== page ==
So what so you think? Does this stitch already have a name? I'd love to know.  Do you think it's really possible to "invent a new stitch", or has it all been done before?  

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11 comments:

curious said...

How did you knit the fringe? It is lovely. I have not seen that before? Sincerely, Paula K.

Craftin' Ernest said...

This scarf is absolutely gorgeous and it really does have that woven, bouclé yarn look about it but in my opinion it's nicer. The colours worked fantastically well together. I loved the post about your daughter dyeing the wool. The finished scarf is something she can really treasure forever!

Kathryn Funnell said...

Thank you! The fringe is really simple, you just cast on 15 or so stitches as tightly as possible, and then cast them off again straight away as loosely as possible. I'll be posting more information about making the scarf when it's finished.

Amy Sunshine said...

No no, you have to post the fringe NOW so I can start this scarf!! :) It's so beautiful. I haven't knit in ages but this inspired me to make a scarf for my stepdaughter who's currently working on a crabbing boat off the coast of Alaska!!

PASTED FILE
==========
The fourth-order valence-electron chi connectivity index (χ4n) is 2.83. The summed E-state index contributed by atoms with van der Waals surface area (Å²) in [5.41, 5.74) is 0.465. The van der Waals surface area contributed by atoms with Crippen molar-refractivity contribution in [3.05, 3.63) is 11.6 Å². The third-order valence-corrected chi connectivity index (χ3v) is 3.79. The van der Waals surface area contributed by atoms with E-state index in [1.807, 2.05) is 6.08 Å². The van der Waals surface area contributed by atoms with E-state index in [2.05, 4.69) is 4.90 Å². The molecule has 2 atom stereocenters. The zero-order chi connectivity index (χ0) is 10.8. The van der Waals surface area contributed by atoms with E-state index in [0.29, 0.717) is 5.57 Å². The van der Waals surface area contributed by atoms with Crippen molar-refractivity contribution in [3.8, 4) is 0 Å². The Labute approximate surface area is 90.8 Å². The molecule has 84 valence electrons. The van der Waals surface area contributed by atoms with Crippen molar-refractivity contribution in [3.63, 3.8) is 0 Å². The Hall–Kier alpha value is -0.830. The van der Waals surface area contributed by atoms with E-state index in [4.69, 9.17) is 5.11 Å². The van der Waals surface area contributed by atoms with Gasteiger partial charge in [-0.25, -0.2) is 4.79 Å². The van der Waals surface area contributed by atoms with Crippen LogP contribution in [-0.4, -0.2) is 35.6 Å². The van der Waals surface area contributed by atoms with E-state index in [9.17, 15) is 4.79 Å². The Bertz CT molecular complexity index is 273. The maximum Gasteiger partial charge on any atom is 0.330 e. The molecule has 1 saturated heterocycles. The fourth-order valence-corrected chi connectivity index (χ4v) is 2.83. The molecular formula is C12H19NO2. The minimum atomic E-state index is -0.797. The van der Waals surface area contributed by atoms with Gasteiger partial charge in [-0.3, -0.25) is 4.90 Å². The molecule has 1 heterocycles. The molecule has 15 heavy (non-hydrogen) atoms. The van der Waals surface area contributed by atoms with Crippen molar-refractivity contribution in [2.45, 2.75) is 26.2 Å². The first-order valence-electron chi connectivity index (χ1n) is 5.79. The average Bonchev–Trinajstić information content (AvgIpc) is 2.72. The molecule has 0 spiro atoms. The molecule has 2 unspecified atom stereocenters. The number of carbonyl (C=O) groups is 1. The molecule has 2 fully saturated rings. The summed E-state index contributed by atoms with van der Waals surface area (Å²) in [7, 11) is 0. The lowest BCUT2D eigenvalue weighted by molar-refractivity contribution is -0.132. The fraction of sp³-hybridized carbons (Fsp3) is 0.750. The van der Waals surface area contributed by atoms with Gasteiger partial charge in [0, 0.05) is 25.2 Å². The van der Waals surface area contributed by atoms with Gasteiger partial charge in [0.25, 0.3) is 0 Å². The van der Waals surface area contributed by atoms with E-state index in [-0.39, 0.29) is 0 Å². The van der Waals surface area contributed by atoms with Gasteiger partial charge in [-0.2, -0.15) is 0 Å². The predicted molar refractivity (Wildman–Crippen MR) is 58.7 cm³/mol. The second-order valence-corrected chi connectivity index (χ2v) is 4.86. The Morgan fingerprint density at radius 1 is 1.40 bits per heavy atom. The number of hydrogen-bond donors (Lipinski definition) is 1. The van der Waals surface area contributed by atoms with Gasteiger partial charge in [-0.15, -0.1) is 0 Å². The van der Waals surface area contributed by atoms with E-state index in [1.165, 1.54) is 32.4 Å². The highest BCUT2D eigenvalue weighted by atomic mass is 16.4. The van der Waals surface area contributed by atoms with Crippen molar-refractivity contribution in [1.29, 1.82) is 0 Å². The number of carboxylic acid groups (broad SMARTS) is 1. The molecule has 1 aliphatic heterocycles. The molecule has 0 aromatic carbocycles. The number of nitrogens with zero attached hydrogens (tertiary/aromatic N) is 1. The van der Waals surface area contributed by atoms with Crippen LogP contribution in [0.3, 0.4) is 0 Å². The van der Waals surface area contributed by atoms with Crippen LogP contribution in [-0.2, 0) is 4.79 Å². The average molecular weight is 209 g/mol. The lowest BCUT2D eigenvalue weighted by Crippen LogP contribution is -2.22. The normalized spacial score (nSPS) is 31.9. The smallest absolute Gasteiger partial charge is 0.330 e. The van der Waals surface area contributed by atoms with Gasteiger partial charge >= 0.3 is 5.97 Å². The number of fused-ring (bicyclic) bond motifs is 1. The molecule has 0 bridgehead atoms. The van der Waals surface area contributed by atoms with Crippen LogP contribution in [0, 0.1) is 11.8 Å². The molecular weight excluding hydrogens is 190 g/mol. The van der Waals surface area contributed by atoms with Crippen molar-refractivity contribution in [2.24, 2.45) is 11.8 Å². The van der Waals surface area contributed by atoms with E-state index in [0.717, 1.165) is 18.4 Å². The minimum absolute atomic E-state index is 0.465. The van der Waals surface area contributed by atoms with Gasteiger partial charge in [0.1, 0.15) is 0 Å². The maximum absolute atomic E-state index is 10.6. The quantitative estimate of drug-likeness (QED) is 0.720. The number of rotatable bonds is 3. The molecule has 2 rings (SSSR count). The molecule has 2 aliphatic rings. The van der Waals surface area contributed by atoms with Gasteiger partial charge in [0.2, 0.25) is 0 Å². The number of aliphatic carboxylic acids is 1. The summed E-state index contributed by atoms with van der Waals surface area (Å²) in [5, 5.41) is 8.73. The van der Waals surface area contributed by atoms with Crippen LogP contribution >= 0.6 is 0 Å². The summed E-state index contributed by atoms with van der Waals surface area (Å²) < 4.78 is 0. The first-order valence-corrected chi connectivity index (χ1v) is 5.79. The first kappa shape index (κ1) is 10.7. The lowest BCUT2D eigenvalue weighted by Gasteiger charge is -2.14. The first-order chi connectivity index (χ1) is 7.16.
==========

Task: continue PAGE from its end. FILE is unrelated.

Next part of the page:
KAC said...

Love this stitch! I'm not a professional like you, but I've certainly never seen this stitch before. Very, very intriguing. I love the seed stitch (yes, I'm in the US) and the linen stitch, but both can sometimes look a little boring depending on the yarn and depending on what you are making. I can't wait to try this one! I have the perfect yarn for it! I just followed you on Pinterest :)

June Brown said...

I am so glad that you developed this stitch as I looked on YouTube for a Boucle Stitch and found none. I had the idea of combining Boucle Knitting Yarn with a Boucle Stitch and here I have found that I can actually achieve it. Thank you so much, you have been a great help to me.

Unknown said...

I really like the idea of this variation of the linen stitch. Just one question – how come you don't just "garter" knit the linen stitch, so that you only do knitted rows and get variation in every row? With your boucle stitch, I figure you get the same rows two and two? Just trying to understand, and also, the thought of just knitting appeales to me. ;-)

(Hope I managed to make myself clear, I'm relatively new to knitting and English is a foreign language for me.)

Kathryn Craftmehappy said...

I tried doing it in garter stitch (trust me, I'd much preferred to just knit it myself) but I didn't like the effect. It's been some time since I wrote this post, so I've forgotten how it turned out, but I remember preferring the original linen stitch to a garter linen stitch.

Unknown said...

Thank you so much for your swift reply. The 2x2 it is then. :-)

Deborah Youngers said...

Is your beginning slip stitch done purl wise or knit wise? I love this look and want to try it but don't want to begin with the wrong stitch. Thanks!

Kathryn Craftmehappy said...

Hi Deborah
All of the slipped stitched are slipped knit-wise. I'm sorry, I should have said.